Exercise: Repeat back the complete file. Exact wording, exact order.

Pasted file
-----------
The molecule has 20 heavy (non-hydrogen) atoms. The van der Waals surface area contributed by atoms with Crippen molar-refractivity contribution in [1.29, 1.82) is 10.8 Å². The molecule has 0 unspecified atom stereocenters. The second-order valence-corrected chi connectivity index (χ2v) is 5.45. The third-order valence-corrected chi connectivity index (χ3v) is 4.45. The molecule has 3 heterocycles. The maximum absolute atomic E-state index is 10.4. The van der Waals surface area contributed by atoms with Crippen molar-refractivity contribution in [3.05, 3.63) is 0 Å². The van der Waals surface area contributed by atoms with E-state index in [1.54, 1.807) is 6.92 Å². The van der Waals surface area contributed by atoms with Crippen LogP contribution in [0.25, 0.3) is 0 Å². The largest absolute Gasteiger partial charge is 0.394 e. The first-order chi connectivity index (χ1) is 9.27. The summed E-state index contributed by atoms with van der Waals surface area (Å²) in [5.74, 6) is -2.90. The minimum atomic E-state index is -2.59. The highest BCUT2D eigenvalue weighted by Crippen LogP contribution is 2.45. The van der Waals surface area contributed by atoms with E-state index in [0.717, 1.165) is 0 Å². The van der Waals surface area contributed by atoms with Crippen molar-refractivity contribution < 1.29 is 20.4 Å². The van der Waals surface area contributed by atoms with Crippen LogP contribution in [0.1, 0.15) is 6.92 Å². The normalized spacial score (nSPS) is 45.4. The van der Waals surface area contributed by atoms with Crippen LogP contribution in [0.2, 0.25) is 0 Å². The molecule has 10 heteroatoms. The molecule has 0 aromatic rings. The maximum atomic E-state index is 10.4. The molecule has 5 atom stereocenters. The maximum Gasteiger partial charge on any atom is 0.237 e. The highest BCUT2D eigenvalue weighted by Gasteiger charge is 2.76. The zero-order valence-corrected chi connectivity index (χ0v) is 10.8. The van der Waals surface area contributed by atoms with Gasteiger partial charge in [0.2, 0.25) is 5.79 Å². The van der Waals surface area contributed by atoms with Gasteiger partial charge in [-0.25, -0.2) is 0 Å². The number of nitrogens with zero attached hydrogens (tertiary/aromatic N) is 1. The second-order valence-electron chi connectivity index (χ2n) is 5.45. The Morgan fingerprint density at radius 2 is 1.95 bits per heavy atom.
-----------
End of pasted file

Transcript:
The molecule has 20 heavy (non-hydrogen) atoms. The van der Waals surface area contributed by atoms with Crippen molar-refractivity contribution in [1.29, 1.82) is 10.8 Å². The molecule has 0 unspecified atom stereocenters. The second-order valence-corrected chi connectivity index (χ2v) is 5.45. The third-order valence-corrected chi connectivity index (χ3v) is 4.45. The molecule has 3 heterocycles. The maximum absolute atomic E-state index is 10.4. The van der Waals surface area contributed by atoms with Crippen molar-refractivity contribution in [3.05, 3.63) is 0 Å². The van der Waals surface area contributed by atoms with E-state index in [1.54, 1.807) is 6.92 Å². The van der Waals surface area contributed by atoms with Crippen LogP contribution in [0.25, 0.3) is 0 Å². The largest absolute Gasteiger partial charge is 0.394 e. The first-order chi connectivity index (χ1) is 9.27. The summed E-state index contributed by atoms with van der Waals surface area (Å²) in [5.74, 6) is -2.90. The minimum atomic E-state index is -2.59. The highest BCUT2D eigenvalue weighted by Crippen LogP contribution is 2.45. The van der Waals surface area contributed by atoms with E-state index in [0.717, 1.165) is 0 Å². The van der Waals surface area contributed by atoms with Crippen molar-refractivity contribution < 1.29 is 20.4 Å². The van der Waals surface area contributed by atoms with Crippen LogP contribution in [0.1, 0.15) is 6.92 Å². The normalized spacial score (nSPS) is 45.4. The van der Waals surface area contributed by atoms with Crippen LogP contribution in [0.2, 0.25) is 0 Å². The molecule has 10 heteroatoms. The molecule has 0 aromatic rings. The maximum atomic E-state index is 10.4. The molecule has 5 atom stereocenters. The maximum Gasteiger partial charge on any atom is 0.237 e. The highest BCUT2D eigenvalue weighted by Gasteiger charge is 2.76. The zero-order valence-corrected chi connectivity index (χ0v) is 10.8. The van der Waals surface area contributed by atoms with Gasteiger partial charge in [0.2, 0.25) is 5.79 Å². The van der Waals surface area contributed by atoms with Gasteiger partial charge in [-0.25, -0.2) is 0 Å². The number of nitrogens with zero attached hydrogens (tertiary/aromatic N) is 1. The second-order valence-electron chi connectivity index (χ2n) is 5.45. The Morgan fingerprint density at radius 2 is 1.95 bits per heavy atom.